Now consider the mutations that actually have occurred in humans in recent human history. Some have been interesting, including significant tweaks to melanism, and milk digestion, but none of them are spectacular (no X-Men) and certainly none have constructed new biochemical systems or new healthy morphology. The waiting times problem informs us that all the mutations in the history of the human species must have been similarly banal. Think about that for a moment. Are you surprised? You should be if you believe we evolved from something like an ape. Evolution has to work one step at a time. It cannot do the kind of complex coordinated magic that a human designer or engineer can. If you believe humans evolved, you have to believe it can happen without any complex coordinated changes at all (in this context complex means just 4 or more specific letters at the same time — not 4 new proteins). In fact, the exponential character of the waiting times problem tells us that all of evolution must have been similarly limited, right back to the Cambrian explosion. In turn, that raises the question of how the radical innovations of the Cambrian explosion could have occurred.

From a Batmobile to a Yellow Submarine

The Evolution News article argued that for a land mammal to become a whale, or a Batmobile to become a Yellow Submarine, it would require multiple coordinated changes. To many people this would be a trivial and common sense assumption, even without the detail given in the article. However, citing another paper, “Molecular evolution tracks macroevolutionary transitions in Cetacea,” Swamidass pushes back:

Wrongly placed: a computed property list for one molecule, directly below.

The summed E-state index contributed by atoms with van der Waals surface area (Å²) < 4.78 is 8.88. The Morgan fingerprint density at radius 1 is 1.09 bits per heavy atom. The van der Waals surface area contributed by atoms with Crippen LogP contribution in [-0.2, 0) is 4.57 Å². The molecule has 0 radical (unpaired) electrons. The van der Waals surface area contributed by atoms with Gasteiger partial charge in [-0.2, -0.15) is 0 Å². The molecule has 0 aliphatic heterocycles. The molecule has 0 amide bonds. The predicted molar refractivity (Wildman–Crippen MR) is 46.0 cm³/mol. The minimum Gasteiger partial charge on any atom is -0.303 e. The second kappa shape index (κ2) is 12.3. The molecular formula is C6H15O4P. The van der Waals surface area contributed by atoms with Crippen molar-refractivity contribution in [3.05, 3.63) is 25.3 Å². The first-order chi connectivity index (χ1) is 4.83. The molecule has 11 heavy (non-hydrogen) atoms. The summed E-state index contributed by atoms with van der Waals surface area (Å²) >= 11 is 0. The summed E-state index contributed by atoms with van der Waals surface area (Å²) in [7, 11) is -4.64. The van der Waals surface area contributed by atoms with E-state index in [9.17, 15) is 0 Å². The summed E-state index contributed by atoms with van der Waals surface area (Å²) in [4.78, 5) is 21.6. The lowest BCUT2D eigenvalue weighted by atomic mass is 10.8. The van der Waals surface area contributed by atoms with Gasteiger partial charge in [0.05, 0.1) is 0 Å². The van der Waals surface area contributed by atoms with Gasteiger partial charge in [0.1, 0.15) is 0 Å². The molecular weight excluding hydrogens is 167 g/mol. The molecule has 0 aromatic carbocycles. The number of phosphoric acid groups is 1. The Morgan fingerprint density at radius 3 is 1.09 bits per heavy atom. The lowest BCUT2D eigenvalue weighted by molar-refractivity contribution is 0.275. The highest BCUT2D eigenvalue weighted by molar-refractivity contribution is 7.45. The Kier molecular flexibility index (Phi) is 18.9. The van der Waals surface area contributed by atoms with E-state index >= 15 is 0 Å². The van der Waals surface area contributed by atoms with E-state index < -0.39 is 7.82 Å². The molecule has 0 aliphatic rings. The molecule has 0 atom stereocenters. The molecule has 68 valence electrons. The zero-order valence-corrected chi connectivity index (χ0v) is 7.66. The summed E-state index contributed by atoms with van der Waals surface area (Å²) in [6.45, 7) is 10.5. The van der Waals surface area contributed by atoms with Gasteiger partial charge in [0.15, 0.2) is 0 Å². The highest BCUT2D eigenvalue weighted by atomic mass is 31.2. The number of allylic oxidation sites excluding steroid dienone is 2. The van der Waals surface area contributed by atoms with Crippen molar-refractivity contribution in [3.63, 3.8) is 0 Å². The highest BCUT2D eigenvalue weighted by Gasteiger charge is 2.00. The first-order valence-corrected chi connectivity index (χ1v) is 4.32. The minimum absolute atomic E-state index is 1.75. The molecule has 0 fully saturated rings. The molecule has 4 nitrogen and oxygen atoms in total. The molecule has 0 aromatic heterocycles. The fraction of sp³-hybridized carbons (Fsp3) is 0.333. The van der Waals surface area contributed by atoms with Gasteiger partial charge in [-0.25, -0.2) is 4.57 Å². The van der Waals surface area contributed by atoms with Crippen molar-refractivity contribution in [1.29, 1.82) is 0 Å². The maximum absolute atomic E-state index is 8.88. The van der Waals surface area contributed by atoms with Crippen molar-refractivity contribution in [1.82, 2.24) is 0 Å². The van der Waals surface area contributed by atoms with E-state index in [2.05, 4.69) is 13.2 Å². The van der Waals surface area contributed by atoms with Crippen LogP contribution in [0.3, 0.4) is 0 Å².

It is remarkable how many of the changes required for whale evolution are caused by loss of function mutations (which end causing “pseudogenes”), or small tweaks to proteins. This is one of the big surprises of mammalian evolution. Large changes can take place with tweaks to the genetic code. Eyes adapt to underwater vision by losing a rhodopsin gene. Hind Limbs are lost with the loss of a homeobox gene. Taste buds are lost when two genes are lost. Smell receptors are almost entirely lost in most species too. In all these cases, we see remnants of the broken genes, and in many cases the details of how these losses increase function are well understood.

This is all true. It is true that overall efficiency can be increased by losing unused functional components. On a design view, it makes sense to deactivate things that are not being used. Often this needs no more than a flip of a switch, and this no great challenge for evolution either. On the other hand, why would the random loss of information make a functional body plan? Researchers have created legless mice by knocking out a Hox gene, in an effort to understand snakes, but the resulting mice were simply paralyzed and could not mate. Also, note that at some point evolution has to explain the origin of all the proteins, Hox genes, as well as the rhodopsins and receptors that have been lost, and that is rather more difficult. An evolutionary process that creates nothing new is soon going to run out of other organisms’ proteins to borrow.

Remarkably, it does not appear any new enzymes or de novo genes are required in whale evolution. It appears that small tweaks to existing proteins, or loss or alteration of the function of existing genes, account for the changes we see at this point.

True, that is not where the challenge to whale evolution lies. But why is it remarkable to see no new genes? It turns out that a large number of genes are taxonomically restricted or ORFan genes. That means they seem to appear without evolutionary history in the twigs and leaves of the tree of life. Moreover, some even turn out to be essential, which would be very odd if they have been added last by evolution. The existence of these genes is a common problem elsewhere in the evolutionary story, even though it appears not to be relevant to whales.

This was just the first half of the original article to read the rest click on the link below.

Original Article: https://evolutionnews.org/2018/03/of-whales-and-timescales/